Allen Hunt
Congratulations, Mr. President, you won the Nobel Peace Prize. Now it is time for you to earn it since your nomination was submitted just after you had actually taken office.

Nevertheless, it is possible for you to make some strides in lending legitimacy to an award whose nobility (or nobelity as the case may be) has been less tarnished ever since Al Gore won for his very nice PowerPoint presentation about polar bears. You can restore some semblance of “peace” to the Nobel Peace Prize.

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Please begin by withdrawing America's troops from Afghanistan. Stop the dithering. In the middle of the many things you consider “urgent,” focus on matters of war and peace. You alone are the Commander in Chief. Peggy Noonan was right when she characterized you as “the anti-Lincoln.”. Whereas Lincoln, your ideal, focused every day of his presidency on the war at hand, even personally tracking down General McClellan in bars and parlors, you have barely made time to meet with your own appointed leader, General McChrystal. Then, when he embarrassed you by speaking to the press, he got your attention. If peace is the aim, your attention and focus are key.

American troops are serving gallantly in circumstances that cannot be described as promising. General McChrystal desires to win in Afghanistan. Of course he does. He is a soldier, and a good one at that. He asks for more troops to execute on the mission you gave him in March, the very mission you now are re-evaluating in a long, drawn-out process.

What none of your advisors is telling you is this: it is time not only to reassess the strategy for our war in Afghanistan, but more importantly, to reassess the morality of our war in Afghanistan.

In order to justify morally the use of arms and force, a number of pre-conditions must be met. The use of violent force should be a measure of last resort. War should be an act of defense rather than an act of offense or aggression. Violence inflicted should not proportionally dwarf the violence that is prevented by that action. And most importantly, war and force should only be exercised when there is a reasonable chance of success.

This last condition of what is commonly referred to as “just war theory” brings Afghanistan into clear focus. What exactly would constitute “success” in Afghanistan?

? A stable central government? If that is the goal, please keep in mind that Afghanistan has never enjoyed such a thing. George Will has rightly noted that far greater odds of success in establishing stability are failing miserably in Bosnia right now. Why would success in Afghanistan be something that we cannot even achieve in a more promising place like Bosnia?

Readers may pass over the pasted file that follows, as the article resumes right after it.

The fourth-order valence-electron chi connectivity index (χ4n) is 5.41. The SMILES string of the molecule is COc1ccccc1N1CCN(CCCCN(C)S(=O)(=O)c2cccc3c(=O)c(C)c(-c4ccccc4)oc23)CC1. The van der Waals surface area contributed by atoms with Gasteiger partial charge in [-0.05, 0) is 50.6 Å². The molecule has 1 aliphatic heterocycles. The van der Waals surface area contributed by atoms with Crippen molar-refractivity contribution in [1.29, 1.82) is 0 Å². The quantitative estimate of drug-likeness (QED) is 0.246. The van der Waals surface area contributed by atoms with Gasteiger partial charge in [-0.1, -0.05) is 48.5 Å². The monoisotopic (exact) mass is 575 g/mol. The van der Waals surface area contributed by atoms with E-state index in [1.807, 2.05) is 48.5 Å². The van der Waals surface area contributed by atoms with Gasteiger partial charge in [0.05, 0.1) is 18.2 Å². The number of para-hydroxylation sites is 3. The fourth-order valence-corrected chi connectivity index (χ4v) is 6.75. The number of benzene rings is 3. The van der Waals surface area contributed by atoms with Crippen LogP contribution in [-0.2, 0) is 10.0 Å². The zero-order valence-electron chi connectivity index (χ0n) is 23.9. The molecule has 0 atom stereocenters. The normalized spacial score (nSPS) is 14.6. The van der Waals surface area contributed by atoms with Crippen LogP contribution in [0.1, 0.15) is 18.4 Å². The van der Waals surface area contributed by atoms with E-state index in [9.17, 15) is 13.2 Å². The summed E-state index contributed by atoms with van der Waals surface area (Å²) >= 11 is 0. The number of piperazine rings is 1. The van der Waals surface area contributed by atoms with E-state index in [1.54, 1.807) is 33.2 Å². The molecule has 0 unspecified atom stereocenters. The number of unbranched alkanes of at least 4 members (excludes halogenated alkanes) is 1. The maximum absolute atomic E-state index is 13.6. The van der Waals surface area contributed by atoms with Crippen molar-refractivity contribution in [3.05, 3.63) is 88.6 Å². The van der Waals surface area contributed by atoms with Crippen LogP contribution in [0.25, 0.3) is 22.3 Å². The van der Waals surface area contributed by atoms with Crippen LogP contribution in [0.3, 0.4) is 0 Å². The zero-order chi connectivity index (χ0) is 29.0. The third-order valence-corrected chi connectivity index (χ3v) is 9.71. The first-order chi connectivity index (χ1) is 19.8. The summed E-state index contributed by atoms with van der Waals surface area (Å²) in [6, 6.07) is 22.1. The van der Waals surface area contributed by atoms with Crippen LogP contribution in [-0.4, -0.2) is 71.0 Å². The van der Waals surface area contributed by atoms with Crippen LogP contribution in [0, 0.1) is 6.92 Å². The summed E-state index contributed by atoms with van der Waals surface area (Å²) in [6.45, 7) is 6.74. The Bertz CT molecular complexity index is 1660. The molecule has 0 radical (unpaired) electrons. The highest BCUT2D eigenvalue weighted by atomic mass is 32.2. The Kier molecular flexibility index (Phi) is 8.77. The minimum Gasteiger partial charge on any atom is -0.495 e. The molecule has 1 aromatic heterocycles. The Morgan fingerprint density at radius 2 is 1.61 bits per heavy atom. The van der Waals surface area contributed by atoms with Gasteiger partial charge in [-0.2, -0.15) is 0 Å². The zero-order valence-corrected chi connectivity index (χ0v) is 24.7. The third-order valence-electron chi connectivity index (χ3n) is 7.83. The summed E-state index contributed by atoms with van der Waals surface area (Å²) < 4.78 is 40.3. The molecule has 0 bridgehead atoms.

? The elimination of the Taliban? Are they really our enemy or are they merely a tool of our larger foe, Al Qaeda? Eliminating the Taliban serves what purpose? There is good reason that Afghanistan has been called the graveyard of empires.

? An environment in which Al Qaeda can no longer nest and train? If that is the goal, we must then prepare to make war in Yemen, Somalia, and countless other lands where Al Qaeda is already at home, alive, and well.

I raise these questions because we no longer seem interested in the morality of our intended actions or their intended results. In order to justify our military action there, one must first know what success actually is. We do not. And where there is no definition of success, there necessarily is no reasonable chance of it.

So, what our intentions were in 2001 no longer matters. Whether our entry into Afghanistan was justifiable then is not of import now. The landscape has changed. The metaphorical sands have shifted. We have been in Afghanistan, we have placed soldiers in untenable positions, and we have never fully grasped what it is we are trying to do. It is time to pull out.

This is not to say that we have failed, nor is this to say that we have lost. This is merely to say that a clear reassessment indicates that our strategy for defense against Islamic terror must change as time passes. We face a real and present danger. Arrests in our own homeland in the last month remind us that the threat is real. However, having troops in Afghanistan serves no real purpose. They can be better deployed or employed elsewhere, rather than remaining in a land where they have no real mission and no definition of success.

Feel free to fight Al Qaeda. Feel free to combat Islamic terror in ways that make a real difference. Feel free to craft a realistic and meaningful strategy for how America can continue to allow Muslim immigration in an era where we are discovering that Islam is incompatible with Western ideals of equality and freedom. But, most of all, feel free to earn your Nobel Peace prize by removing our sons and daughters from a situation where they no longer belong. And use them instead to make a real and lasting difference.


Allen Hunt

Allen Hunt is the host of the natioanlly syndicated talk radio program, the Allen Hunt show.
 
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